Nirwan Ansari, a professor in the department of electrical and computer engineering, was named a Fellow by The Institute of Electrical and Electronics Engineers (IEEE) for his contributions to broadband networks and communications.
Treena Livingston Arinzeh, PhD, associate professor of biomedical engineering, NSF Presidential Early Career Award for Scientists and Engineers.
Yeheskel Bar-Ness, distinguished professor of electrical and computer engineering, was selected for the 2008 Thomas Alva Edison Patent Award in the University Technology Transfer category by the R&D Council of New Jersey’s Awards Committee.
Timothy Chang, professor of electrical and computer engineering, received a National Science Foundation Grant Award to Develop a Gene Library-Based Resource Allocation Method.
Richard Foulds, associate professor in the biomedical engineering department, received a $4.75 million grant from the National Institute on Disability and Rehabilitation Research. The grant supports NJIT’s Rehabilitation Engineering Research Center, which invents technology to help patients recovering from brain and spinal cord injuries and conditions.
Christopher Funkhouser, associate professor of humanities will use his Fulbright Scholarship to study digital literature at Multimedia University in Cyberjaya, Malaysia, a cutting edge, technological university.
Nancy Jackson, professor of geography was awarded the Turin Chair as part of the Fulbright Distinguished Chairs Program. She conducted research on coastal and ecosystem management and lectured on International Environmental Policy at the Polytechnic Institute of Turin, Italy during the 2004-2005 academic year.
Lou Kondic, associate professor of mathematical sciences, was awarded a Fulbright Fellowship to support his research on “Dynamics of Non-Newtonian Liquid Films involving Contact Lines.” He will visit several research locations in Argentina.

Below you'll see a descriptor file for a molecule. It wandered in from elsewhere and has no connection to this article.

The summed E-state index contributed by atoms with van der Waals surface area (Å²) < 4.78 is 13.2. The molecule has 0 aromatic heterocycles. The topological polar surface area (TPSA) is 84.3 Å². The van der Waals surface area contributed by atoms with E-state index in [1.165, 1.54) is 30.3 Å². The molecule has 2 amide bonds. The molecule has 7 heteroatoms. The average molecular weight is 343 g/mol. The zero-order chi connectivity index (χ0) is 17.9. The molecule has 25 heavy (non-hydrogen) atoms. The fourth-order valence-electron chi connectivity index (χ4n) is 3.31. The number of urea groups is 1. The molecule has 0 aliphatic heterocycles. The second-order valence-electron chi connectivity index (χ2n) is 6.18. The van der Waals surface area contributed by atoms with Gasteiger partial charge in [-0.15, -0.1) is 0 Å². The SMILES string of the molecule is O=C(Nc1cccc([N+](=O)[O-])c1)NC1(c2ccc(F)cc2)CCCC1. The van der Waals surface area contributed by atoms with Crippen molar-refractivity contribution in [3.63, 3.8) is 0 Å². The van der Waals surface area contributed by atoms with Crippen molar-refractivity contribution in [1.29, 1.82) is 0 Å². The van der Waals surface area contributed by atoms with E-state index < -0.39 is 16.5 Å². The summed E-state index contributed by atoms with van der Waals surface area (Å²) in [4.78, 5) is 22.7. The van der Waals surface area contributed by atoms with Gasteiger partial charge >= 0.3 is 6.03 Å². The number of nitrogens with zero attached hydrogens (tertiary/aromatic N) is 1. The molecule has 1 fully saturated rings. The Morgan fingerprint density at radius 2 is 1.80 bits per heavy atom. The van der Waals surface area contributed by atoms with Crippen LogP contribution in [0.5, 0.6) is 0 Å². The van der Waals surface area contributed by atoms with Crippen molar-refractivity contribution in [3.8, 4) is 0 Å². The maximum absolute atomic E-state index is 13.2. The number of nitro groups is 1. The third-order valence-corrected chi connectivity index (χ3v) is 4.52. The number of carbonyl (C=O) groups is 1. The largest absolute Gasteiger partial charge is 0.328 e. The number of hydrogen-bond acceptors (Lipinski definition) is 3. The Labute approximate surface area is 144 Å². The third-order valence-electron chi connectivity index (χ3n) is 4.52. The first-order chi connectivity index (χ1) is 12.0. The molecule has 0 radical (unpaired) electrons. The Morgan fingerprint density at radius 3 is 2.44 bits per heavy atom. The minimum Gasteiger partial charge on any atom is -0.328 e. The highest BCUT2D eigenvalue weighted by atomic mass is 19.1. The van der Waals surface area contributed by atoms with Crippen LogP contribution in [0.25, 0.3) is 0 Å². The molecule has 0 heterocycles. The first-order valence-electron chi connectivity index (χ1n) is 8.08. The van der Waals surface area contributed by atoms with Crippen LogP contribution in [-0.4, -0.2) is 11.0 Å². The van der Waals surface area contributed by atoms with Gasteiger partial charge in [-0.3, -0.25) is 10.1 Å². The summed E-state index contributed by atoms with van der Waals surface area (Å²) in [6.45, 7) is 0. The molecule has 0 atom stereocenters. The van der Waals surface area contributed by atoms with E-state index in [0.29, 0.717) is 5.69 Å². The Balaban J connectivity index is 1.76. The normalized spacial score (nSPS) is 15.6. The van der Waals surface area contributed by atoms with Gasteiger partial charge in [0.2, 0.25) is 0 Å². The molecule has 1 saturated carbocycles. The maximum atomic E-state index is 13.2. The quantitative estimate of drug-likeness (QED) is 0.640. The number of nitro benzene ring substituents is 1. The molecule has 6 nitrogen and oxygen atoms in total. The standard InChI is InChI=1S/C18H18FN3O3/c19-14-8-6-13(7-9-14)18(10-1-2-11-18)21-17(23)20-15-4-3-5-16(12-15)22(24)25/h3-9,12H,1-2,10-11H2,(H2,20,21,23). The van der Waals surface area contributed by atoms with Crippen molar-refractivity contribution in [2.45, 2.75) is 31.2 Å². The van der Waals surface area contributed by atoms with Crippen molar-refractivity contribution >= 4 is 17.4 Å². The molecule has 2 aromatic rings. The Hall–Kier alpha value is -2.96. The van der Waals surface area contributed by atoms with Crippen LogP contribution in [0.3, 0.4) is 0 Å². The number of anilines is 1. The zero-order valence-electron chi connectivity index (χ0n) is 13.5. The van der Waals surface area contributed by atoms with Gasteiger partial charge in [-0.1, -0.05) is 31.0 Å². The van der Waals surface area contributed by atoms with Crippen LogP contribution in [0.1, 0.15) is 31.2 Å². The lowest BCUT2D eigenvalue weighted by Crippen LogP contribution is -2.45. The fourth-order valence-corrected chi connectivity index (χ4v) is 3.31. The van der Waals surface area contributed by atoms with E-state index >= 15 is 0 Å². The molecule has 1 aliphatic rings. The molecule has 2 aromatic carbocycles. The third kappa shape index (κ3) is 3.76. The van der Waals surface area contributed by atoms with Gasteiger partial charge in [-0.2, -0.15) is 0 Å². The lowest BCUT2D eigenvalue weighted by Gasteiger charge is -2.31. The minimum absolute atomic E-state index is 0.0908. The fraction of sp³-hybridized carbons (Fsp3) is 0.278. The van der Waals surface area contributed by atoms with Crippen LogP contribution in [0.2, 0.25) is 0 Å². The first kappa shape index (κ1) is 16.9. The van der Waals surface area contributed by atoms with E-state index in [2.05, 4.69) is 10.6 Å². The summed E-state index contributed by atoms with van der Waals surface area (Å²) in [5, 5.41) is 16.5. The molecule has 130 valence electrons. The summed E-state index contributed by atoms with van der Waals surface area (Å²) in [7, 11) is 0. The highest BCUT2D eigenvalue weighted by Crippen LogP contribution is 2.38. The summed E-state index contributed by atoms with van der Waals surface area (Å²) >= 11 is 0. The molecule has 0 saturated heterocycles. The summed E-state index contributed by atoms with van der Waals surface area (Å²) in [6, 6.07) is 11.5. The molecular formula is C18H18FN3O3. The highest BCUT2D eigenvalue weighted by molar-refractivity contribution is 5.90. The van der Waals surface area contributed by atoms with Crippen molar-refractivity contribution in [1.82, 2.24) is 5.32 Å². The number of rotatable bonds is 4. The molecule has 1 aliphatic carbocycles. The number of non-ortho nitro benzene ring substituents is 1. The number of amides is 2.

Zeynep Celik, PhD, professor of architecture, Guggenheim Memorial Foundation Fellowship.
Costas G. Gogos, research distinguished professor of chemical engineering, received the Annual International Award from the Society of Plastics Engineers. The honor, the highest accorded by SPE, recognizes a lifetime of accomplishment in polymer processing
Louis Lanzerotti, PhD, distinguished research professor at NJIT’s Center for Solar-Terrestrial Research, the William Nordberg Medal in Space Science by the Committee on Space Research.
Neil Maher, PhD, assistant professor of history, the 2004-5 Verville Fellowship by the Smithsonian Air and Space Museum in Washington, D.C.
Bryan Pfister, a specialist in neural tissue engineering, has been awarded a Faculty Early Career Development Award from the National Science Foundation. Pfister, an assistant professor of biomedical engineering, received the award to support his research into rapid axon stretch growth, a technique for regenerating damaged or diseased nerve cells.
Ronald H. Rockland, PhD, associate professor of electrical engineering technology and associate dean of the Newark College of Engineering, the 2004 American Society for Engineering Education Frederick J. Berger Award.
Dale Gary, professor of physics, was awarded a grant from the National Science Foundation (NSF) to continue his research to develop a global network of 100 radio telescopes; such telescopes are used to study radio waves from the sun. The NSF awarded Gary $400,000 for this project in 2002.